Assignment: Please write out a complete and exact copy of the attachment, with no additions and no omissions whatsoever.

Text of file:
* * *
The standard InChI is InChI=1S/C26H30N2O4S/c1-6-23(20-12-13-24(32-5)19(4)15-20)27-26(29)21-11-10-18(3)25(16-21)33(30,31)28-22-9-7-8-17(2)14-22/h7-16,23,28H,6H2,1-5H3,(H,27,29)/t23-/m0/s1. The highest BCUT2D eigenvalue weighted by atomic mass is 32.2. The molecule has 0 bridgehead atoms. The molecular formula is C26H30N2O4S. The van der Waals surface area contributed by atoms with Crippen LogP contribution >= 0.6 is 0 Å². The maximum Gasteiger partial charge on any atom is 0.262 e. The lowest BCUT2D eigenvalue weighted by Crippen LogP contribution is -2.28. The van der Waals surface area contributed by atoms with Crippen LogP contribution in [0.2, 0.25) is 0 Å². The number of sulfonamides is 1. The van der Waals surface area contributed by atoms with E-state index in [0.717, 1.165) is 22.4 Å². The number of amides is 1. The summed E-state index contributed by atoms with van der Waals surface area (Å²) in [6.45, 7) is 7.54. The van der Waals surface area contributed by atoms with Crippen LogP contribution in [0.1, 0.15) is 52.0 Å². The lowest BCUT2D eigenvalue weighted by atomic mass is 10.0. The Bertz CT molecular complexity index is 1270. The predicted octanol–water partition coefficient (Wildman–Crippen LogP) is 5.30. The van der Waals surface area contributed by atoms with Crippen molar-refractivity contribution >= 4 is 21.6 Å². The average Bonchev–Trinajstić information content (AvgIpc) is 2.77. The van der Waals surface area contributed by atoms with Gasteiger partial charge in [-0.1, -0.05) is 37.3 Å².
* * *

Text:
The standard InChI is InChI=1S/C26H30N2O4S/c1-6-23(20-12-13-24(32-5)19(4)15-20)27-26(29)21-11-10-18(3)25(16-21)33(30,31)28-22-9-7-8-17(2)14-22/h7-16,23,28H,6H2,1-5H3,(H,27,29)/t23-/m0/s1. The highest BCUT2D eigenvalue weighted by atomic mass is 32.2. The molecule has 0 bridgehead atoms. The molecular formula is C26H30N2O4S. The van der Waals surface area contributed by atoms with Crippen LogP contribution >= 0.6 is 0 Å². The maximum Gasteiger partial charge on any atom is 0.262 e. The lowest BCUT2D eigenvalue weighted by Crippen LogP contribution is -2.28. The van der Waals surface area contributed by atoms with Crippen LogP contribution in [0.2, 0.25) is 0 Å². The number of sulfonamides is 1. The van der Waals surface area contributed by atoms with E-state index in [0.717, 1.165) is 22.4 Å². The number of amides is 1. The summed E-state index contributed by atoms with van der Waals surface area (Å²) in [6.45, 7) is 7.54. The van der Waals surface area contributed by atoms with Crippen LogP contribution in [0.1, 0.15) is 52.0 Å². The lowest BCUT2D eigenvalue weighted by atomic mass is 10.0. The Bertz CT molecular complexity index is 1270. The predicted octanol–water partition coefficient (Wildman–Crippen LogP) is 5.30. The van der Waals surface area contributed by atoms with Crippen molar-refractivity contribution >= 4 is 21.6 Å². The average Bonchev–Trinajstić information content (AvgIpc) is 2.77. The van der Waals surface area contributed by atoms with Gasteiger partial charge in [-0.1, -0.05) is 37.3 Å².